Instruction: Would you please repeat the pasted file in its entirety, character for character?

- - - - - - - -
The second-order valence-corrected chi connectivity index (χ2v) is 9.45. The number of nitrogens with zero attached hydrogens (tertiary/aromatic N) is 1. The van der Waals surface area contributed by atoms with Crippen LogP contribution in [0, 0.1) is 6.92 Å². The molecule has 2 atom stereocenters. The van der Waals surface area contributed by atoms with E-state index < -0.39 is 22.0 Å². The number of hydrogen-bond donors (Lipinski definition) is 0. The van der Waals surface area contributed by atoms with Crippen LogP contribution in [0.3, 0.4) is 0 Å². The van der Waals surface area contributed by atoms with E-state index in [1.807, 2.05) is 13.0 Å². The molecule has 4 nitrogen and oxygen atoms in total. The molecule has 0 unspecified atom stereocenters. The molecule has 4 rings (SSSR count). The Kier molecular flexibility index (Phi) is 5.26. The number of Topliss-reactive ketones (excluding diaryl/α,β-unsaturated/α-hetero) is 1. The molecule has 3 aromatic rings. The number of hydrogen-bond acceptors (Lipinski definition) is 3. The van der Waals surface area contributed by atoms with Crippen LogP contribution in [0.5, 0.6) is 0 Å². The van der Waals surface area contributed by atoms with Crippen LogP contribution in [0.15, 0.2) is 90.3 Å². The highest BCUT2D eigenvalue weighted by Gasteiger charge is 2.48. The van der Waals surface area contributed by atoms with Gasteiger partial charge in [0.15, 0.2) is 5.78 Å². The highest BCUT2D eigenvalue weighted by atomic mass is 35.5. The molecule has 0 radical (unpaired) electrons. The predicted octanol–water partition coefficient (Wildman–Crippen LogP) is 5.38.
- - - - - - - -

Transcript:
The second-order valence-corrected chi connectivity index (χ2v) is 9.45. The number of nitrogens with zero attached hydrogens (tertiary/aromatic N) is 1. The van der Waals surface area contributed by atoms with Crippen LogP contribution in [0, 0.1) is 6.92 Å². The molecule has 2 atom stereocenters. The van der Waals surface area contributed by atoms with E-state index < -0.39 is 22.0 Å². The number of hydrogen-bond donors (Lipinski definition) is 0. The van der Waals surface area contributed by atoms with Crippen LogP contribution in [0.3, 0.4) is 0 Å². The van der Waals surface area contributed by atoms with E-state index in [1.807, 2.05) is 13.0 Å². The molecule has 4 nitrogen and oxygen atoms in total. The molecule has 0 unspecified atom stereocenters. The molecule has 4 rings (SSSR count). The Kier molecular flexibility index (Phi) is 5.26. The number of Topliss-reactive ketones (excluding diaryl/α,β-unsaturated/α-hetero) is 1. The molecule has 3 aromatic rings. The number of hydrogen-bond acceptors (Lipinski definition) is 3. The van der Waals surface area contributed by atoms with Crippen LogP contribution in [0.5, 0.6) is 0 Å². The van der Waals surface area contributed by atoms with Crippen LogP contribution in [0.15, 0.2) is 90.3 Å². The highest BCUT2D eigenvalue weighted by Gasteiger charge is 2.48. The van der Waals surface area contributed by atoms with Gasteiger partial charge in [0.15, 0.2) is 5.78 Å². The highest BCUT2D eigenvalue weighted by atomic mass is 35.5. The molecule has 0 radical (unpaired) electrons. The predicted octanol–water partition coefficient (Wildman–Crippen LogP) is 5.38.